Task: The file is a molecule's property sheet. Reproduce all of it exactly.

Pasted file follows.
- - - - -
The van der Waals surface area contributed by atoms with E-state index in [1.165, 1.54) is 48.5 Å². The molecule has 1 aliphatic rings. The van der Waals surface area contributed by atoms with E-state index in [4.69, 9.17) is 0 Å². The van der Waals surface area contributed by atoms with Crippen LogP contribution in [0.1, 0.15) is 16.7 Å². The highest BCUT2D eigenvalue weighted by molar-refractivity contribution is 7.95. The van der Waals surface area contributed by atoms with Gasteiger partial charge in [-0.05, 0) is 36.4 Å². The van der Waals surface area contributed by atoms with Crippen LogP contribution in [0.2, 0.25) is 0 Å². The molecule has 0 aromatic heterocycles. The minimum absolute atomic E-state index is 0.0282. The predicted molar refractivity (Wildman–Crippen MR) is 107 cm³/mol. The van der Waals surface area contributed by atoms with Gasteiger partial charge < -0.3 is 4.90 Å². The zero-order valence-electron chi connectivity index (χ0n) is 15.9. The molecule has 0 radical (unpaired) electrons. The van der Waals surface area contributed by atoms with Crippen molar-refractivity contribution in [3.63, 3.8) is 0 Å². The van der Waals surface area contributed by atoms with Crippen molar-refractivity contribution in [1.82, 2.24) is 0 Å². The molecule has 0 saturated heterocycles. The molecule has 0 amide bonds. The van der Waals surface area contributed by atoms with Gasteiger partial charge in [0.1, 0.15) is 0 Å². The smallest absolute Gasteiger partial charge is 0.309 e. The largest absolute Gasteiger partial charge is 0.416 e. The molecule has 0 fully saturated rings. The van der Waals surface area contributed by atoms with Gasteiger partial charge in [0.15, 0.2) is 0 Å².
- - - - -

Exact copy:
The van der Waals surface area contributed by atoms with E-state index in [1.165, 1.54) is 48.5 Å². The molecule has 1 aliphatic rings. The van der Waals surface area contributed by atoms with E-state index in [4.69, 9.17) is 0 Å². The van der Waals surface area contributed by atoms with Crippen LogP contribution in [0.1, 0.15) is 16.7 Å². The highest BCUT2D eigenvalue weighted by molar-refractivity contribution is 7.95. The van der Waals surface area contributed by atoms with Gasteiger partial charge in [-0.05, 0) is 36.4 Å². The van der Waals surface area contributed by atoms with Crippen LogP contribution in [0.2, 0.25) is 0 Å². The molecule has 0 aromatic heterocycles. The minimum absolute atomic E-state index is 0.0282. The predicted molar refractivity (Wildman–Crippen MR) is 107 cm³/mol. The van der Waals surface area contributed by atoms with Gasteiger partial charge < -0.3 is 4.90 Å². The zero-order valence-electron chi connectivity index (χ0n) is 15.9. The molecule has 0 radical (unpaired) electrons. The van der Waals surface area contributed by atoms with Crippen molar-refractivity contribution in [3.63, 3.8) is 0 Å². The van der Waals surface area contributed by atoms with Crippen molar-refractivity contribution in [1.82, 2.24) is 0 Å². The molecule has 0 saturated heterocycles. The molecule has 0 amide bonds. The van der Waals surface area contributed by atoms with Gasteiger partial charge in [0.1, 0.15) is 0 Å². The smallest absolute Gasteiger partial charge is 0.309 e. The largest absolute Gasteiger partial charge is 0.416 e. The molecule has 0 fully saturated rings. The van der Waals surface area contributed by atoms with Gasteiger partial charge in [0.15, 0.2) is 0 Å².